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The SONY MAVICA FD7 digital camera

 

Mavica camera

The model described here is now thoroughly obsolete: modern Sony digital cameras don't use floppy disks (which wouldn't hold even one high-resolution picture). This rather renders this page throughly obsolete as well, but as this was the model used (in 1998) to produce the pictures on this site I have decided to leave it here if only for historical interest.

Digital cameras have developed considerably since the earliest ones, but all but the most expensive still have a some way to go before they can match the quality of a conventional 35mm camera. 3 megapixel cameras can produce extremely good results up to a fairly large print, but a good 35mm camera can using fine grain film can fill a large projection screen with a very clear image. There are a few cameras which produce profesional results, but at professional prices. For amateurs, cameras around £800 can produce very satisfactory results - and the latest top-of-the range inkjet printers are so good that it is sometimes difficult to tell that the results are not a conventional chemical photo print.

The Sony Mavica FD5 and FD7, which were available around 1998 but are now out of production, had a nominal resolution of 640 by 480, but to complicate matters Sony used a video CCD (charge coupled device - the imaging screen) designed for video camcorders. The resultant 625 line picture was converted to 640 by 480, producing a result which was softer than a straightforward 640 by 480 CCD would produce - the effect can be seen on the full-size picture extract on the left.

Moving object

To make matter worse, the 625 lines had an interlaced scan, just like a camcorder - odd lines first, then even lines - producing two interlaced 'fields' which together make the 'frame'. The result is that fast moving objects appeared in different places in the two fields, as with the car on the right; so to get round this the camera offered a 'field' option, whereby only odd lines were scanned, and then doubled - thus reducing the vertical resolution even further. This rather placed it out of court for action photography, although hand-held work was OK in 'frame' if you were careful.

The great advantage at the time lay in its unusual medium. Most digital cameras of the period when the the Mavica FD series were available used a serial lead to download pictures in memory to the computer, so that you had to keep plugging and unplugging leads from the computer (never a good idea): you were also limited to the number of pictures the memory could hold, since it was only a couple of years later that cameras with memory cards became common.

The Mavica, uniquely, used an ordinary floppy disk. This meant that you could take a picture, transfer the disk to the computer, and open the picture in a graphics program, all in a few seconds. Since the disks cost next to nothing there was no limit on the number of pictures you could take (compare the cost of SmartMedia and CompactFlash cards). The FD7 version (there was a simpler FD5) also had at the time by far the best handling of any digital camera under £1,000: it had good autofocus and a 10 to 1 optical zoom.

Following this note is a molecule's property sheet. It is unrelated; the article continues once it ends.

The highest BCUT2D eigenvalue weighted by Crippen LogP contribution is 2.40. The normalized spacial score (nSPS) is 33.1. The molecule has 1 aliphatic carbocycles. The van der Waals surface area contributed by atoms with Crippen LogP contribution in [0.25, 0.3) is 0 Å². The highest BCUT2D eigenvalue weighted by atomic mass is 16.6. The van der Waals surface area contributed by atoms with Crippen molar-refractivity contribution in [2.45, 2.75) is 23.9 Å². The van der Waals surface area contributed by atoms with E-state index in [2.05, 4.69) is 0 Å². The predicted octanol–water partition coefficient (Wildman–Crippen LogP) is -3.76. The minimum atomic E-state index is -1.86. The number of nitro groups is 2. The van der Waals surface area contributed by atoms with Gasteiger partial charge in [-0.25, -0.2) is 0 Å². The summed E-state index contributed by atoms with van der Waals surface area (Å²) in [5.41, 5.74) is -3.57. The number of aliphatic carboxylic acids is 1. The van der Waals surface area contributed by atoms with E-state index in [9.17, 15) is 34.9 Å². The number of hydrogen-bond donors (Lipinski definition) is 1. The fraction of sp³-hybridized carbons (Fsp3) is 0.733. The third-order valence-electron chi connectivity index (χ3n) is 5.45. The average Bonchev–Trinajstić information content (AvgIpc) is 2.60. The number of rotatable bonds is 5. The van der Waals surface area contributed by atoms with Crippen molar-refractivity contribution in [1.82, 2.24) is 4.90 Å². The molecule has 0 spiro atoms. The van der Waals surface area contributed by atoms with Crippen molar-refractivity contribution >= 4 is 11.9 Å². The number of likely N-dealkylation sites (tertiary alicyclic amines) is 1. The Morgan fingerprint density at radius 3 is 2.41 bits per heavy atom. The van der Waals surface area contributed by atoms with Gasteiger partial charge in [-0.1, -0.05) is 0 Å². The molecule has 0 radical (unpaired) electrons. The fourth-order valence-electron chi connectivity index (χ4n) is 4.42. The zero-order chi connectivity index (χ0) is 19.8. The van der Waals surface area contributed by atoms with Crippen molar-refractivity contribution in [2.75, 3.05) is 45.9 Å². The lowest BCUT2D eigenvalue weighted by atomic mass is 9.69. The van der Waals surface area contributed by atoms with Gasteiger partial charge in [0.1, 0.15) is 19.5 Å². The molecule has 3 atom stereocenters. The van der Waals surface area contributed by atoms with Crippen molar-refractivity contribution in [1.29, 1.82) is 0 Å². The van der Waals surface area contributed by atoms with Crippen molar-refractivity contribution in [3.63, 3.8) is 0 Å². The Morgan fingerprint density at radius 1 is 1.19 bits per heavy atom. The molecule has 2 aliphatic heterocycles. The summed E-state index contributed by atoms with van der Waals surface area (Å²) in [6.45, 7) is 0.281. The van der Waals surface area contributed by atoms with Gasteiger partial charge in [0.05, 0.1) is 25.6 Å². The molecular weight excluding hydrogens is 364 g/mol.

Slide show

In the absence of a scanner at the time, I found it extremely easy to copy photographic prints, even quite small ones, and I even copied a 35mm transparency simply by holding it in front of the lens and holding the camera up to the sky - it focused perfectly well on the transparency which was only about an inch away! The first picture in the Stratford-on-Avon slide show - right - was done this way, as were the two photos of the church and of the theatre foyer. (As they are an animated GIF they are in only 256 colours, which produces the dotted effect.) Two of the larger pictures in the Stratford Pictures page were done this way, the rest coming from PhotoCD or scanned from black-and-white prints.

So in 1998 on balance I chose the Mavica for its ease of use: the quality was just about OK for web pages - most of the pictures in the earlier pages on this site were copied from books or prints using the Mavica, and then reduced in size considerably before converting to 72dpi at the new size: this minimized the effects of the odd scanning process described above.

In case you would like to assess the quality of the camera's results, I have provided a full-sized unretouched picture on a separate page: image file size is 86k. Note that modern cameras will produce much better results than this.

The floppy disk Mavicas are now out of production. Cameras using SmartMedia or Compact Flash cards - or Sony's proprietary memory stick - can store the larger file sizes, and now that USB connections are more or less standard, can download them in reasonable time to the computer. All this consigns the old Mavicas to history, though Sony continue to use the name for its range of high-quality digital cameras.

For information and very detailed reviews of digital cameras there is an excellent site at www.dpreview.com.

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